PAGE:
The Next Avenue feature which appeared last spring puts the idea this way. “Imagine a home where hidden sensors in the walls can predict a fall weeks before the event occurs, the front door can be unlocked by someone who is immobilized upstairs and a cup can call the ambulance if an elderly person with congestive heart failure or chronic kidney disease is in severe danger of becoming dehydrated or malnourished. Welcome to the Internet of Caring Things.” Next Avenue says that a few products representing the leading edge of this technology have already hit the marketplace, including the Fitbit wearable fitness tracker and the Nest smart thermostat. But these are just the tip of the iceberg when it comes to interactive technology. If you’re a senior, or are caring for an aging loved one, you’re going to be seeing more and more of this technology in the years ahead. The Internet of Caring Things “represents a revolution in how health care is managed,” say the experts.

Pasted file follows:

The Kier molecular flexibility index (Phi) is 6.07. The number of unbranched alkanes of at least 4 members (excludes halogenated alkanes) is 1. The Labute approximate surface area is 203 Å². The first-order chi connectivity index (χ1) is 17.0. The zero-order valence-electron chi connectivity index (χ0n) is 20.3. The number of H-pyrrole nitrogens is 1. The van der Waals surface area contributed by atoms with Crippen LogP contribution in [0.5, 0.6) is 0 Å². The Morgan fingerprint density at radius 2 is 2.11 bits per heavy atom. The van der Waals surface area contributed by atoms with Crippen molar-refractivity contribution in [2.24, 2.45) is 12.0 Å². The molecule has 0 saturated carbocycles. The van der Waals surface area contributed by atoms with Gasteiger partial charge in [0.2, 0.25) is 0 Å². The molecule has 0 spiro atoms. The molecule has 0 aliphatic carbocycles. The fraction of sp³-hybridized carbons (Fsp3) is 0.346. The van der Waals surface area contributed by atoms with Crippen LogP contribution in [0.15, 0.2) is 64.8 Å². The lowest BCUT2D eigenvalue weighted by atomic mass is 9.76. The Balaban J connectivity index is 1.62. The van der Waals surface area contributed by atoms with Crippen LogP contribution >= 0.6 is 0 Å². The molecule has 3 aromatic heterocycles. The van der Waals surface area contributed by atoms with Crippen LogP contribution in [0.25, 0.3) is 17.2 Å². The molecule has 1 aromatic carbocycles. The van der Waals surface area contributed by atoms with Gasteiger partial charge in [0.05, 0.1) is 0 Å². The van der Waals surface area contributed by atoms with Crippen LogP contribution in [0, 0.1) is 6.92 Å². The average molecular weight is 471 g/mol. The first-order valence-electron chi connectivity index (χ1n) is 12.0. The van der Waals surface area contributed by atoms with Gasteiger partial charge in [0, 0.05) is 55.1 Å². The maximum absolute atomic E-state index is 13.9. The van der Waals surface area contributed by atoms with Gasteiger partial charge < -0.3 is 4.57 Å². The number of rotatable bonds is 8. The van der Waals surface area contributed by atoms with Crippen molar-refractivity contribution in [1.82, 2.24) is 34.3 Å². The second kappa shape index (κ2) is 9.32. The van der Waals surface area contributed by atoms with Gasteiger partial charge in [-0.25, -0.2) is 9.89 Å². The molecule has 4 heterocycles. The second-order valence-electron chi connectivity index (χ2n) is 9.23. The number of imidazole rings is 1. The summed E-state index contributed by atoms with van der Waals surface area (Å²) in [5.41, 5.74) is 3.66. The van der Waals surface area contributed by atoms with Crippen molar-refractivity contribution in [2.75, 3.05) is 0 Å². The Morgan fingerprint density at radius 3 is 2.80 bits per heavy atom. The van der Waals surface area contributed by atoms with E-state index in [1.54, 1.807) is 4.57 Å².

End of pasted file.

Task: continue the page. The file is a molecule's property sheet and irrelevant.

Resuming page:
As with most technology, these new advances also represent a double-edged sword. On the upside, these linked devices, when properly designed, can let caregivers continuously and unobtrusively monitor a senior’s daily routine to be able to watch for any potentially ominous changes. For example, in one specially designed senior community in Missouri where some of this technology is being evaluated, “Sensors include one placed under a patient’s mattress to detect restlessness, as well as abnormal breathing and pulse rates when sleeping, and another to monitor a patient’s gait to help predict falls. A smart carpet is under development for recognizing falls.” According to the facility’s executive director, the bed sensors are able to predict a resident’s illness up to a month ahead of time. The system can also predict falls two to four weeks before they happen. Other applications are being developed especially for seniors, such as a system that automatically turns on the bathroom light at night when a resident gets out of bed, or even a special cup that monitors how much a person drinks each day to prevent dehydration. The list of applications is exploding almost week by week.